Tuesday, November 28, 2006

"I Close My Eyes and Count To Ten" / Dusty Springfield

Here I was, doing my grocery shopping this afternoon, and what should I hear on the usually-obnoxious Food City muzak but this 1968 Dusty Springfield number. I had to stand there in the aisle with my trolley for a moment, marveling. Dusty! -- my favorite girl singer ever.

I got the best of both worlds with Dusty Springfield: she was English with a blond beehive and heavily mascaraed eyes -- absolutely required for me in the 1960s -- but she sang like an R&B goddess; she could hold her own against Aretha or Gladys Knight or Irma Thomas and could whup Diana Ross's skinny little Motown butt.

Actually, the singer I most often equate with Dusty is Patsy Cline -- our two great interpreters of frustrated female desire. Nothing ever turns out right in a Dusty Springfield love affair: the guy doesn't even notice you ("Wishin' and Hopin'"), or it means more to you than to him ("You Don't Have To Say You Love Me", "Stay Awhile"), or he's treating you wrong "(You Don't Own Me"), or he's gone and left you ("I Just Don't Know What To Do With Myself," "Everyday I Have To Cry Some", and countless others). Men are shits, but desire triumphs over good judgment every time, and the girl takes it on the chin because she's a weak-kneed fool for love ("Son of a Preacher Man"). I'm sure that Dusty's romantic view of life warped me permanently...but man could she sing.

This track begins with just a pounding, insistent piano, but more and more gets layered in as the song builds -- strings, a horn section, echo-chamber vocals -- sliding in and out of major and minor keys, trading on and off between straightforward pop and something jazzier, almost Brechtian. That incredible voice swoops and dives through all the dense arrangements with a blend of breathy fragility and steely vitality; hoarse when it needs to be, spine-shivering powerful when it really counts.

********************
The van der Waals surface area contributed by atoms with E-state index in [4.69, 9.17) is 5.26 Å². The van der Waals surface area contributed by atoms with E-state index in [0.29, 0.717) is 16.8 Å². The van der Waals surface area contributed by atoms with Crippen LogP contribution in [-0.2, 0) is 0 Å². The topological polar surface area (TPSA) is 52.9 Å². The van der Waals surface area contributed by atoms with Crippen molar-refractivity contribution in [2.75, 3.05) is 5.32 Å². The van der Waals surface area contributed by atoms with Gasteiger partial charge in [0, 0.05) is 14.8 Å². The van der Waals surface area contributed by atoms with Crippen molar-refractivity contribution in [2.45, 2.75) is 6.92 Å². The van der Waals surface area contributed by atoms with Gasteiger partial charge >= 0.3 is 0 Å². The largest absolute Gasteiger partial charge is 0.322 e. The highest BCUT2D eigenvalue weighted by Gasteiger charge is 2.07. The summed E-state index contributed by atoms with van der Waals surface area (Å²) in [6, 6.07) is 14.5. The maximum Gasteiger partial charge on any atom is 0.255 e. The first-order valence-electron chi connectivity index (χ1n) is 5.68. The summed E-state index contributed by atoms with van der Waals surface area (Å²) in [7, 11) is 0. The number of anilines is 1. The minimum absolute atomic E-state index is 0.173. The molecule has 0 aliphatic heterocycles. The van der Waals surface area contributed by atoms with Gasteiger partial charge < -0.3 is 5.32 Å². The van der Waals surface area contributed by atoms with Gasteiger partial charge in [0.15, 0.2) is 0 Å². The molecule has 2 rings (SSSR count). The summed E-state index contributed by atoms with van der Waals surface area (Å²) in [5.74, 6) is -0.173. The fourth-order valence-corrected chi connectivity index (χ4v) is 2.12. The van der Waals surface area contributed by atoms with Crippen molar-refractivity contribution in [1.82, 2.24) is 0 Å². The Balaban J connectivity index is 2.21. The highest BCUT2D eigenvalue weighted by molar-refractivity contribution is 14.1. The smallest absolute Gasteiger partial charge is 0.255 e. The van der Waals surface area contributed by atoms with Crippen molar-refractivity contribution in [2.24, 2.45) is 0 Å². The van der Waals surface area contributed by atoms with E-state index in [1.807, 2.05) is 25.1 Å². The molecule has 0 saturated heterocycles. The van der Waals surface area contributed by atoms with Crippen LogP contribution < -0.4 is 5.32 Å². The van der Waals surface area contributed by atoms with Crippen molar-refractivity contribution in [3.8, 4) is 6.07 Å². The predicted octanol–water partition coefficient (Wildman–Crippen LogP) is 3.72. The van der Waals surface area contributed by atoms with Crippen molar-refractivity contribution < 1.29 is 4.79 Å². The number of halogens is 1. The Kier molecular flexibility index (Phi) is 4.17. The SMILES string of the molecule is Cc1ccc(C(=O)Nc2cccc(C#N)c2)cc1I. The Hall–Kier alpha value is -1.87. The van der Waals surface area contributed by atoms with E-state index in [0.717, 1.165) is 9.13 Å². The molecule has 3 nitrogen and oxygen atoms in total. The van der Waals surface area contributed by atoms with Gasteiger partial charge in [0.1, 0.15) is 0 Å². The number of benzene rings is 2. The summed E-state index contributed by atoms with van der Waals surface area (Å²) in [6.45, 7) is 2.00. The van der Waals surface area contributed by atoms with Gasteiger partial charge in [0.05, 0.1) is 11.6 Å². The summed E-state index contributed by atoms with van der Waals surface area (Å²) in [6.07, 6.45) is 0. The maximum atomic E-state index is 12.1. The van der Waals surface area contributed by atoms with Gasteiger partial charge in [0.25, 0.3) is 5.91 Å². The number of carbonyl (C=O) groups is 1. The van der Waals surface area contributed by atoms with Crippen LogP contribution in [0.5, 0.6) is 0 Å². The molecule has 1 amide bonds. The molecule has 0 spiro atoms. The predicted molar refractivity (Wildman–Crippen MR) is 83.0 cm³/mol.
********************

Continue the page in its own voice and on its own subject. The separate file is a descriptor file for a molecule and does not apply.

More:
Maybe no song ever has replicated the torment of insecure love like this one. "We were strangers a moment ago /With a few dreams but nothing to show / The world was a place with a frown on its face / And tomorrow was just, I don't know..." Dusty's timing here is impeccable, the way she lags ever so slightly behind the beat, as if stumbling in doubt; then when she finds her way into the chorus, she hits every beat confidently and you begin to hope this time happiness might actually stick -- "But the way you make me feel / The moment I am close to you / Makes today seem so unreal / Somehow I can't believe it's true..."

Nor can we, and we find ourselves getting tangled up in diminished and seventh chords and nothing seems certain -- "But what is happening to me is only a dream" -- and Earth to Dusty! You just met this guy! Don't count on it...but Dusty is too far gone to hold back now. And isn't that what we love about her?


Anonymous said...

I've never heard anyone else make the comparison between Dusty and Patsy Cline. I love them both, but I love Dusty more.

Holly A Hughes said...

Whaddaya know? I went back to Food City this afternoon to buy some Pop Tarts, and the muzak was playing Dusty again -- this time "The Look of Love", which is way the best version of that song. I've got to start doing ALL my shopping at Food City.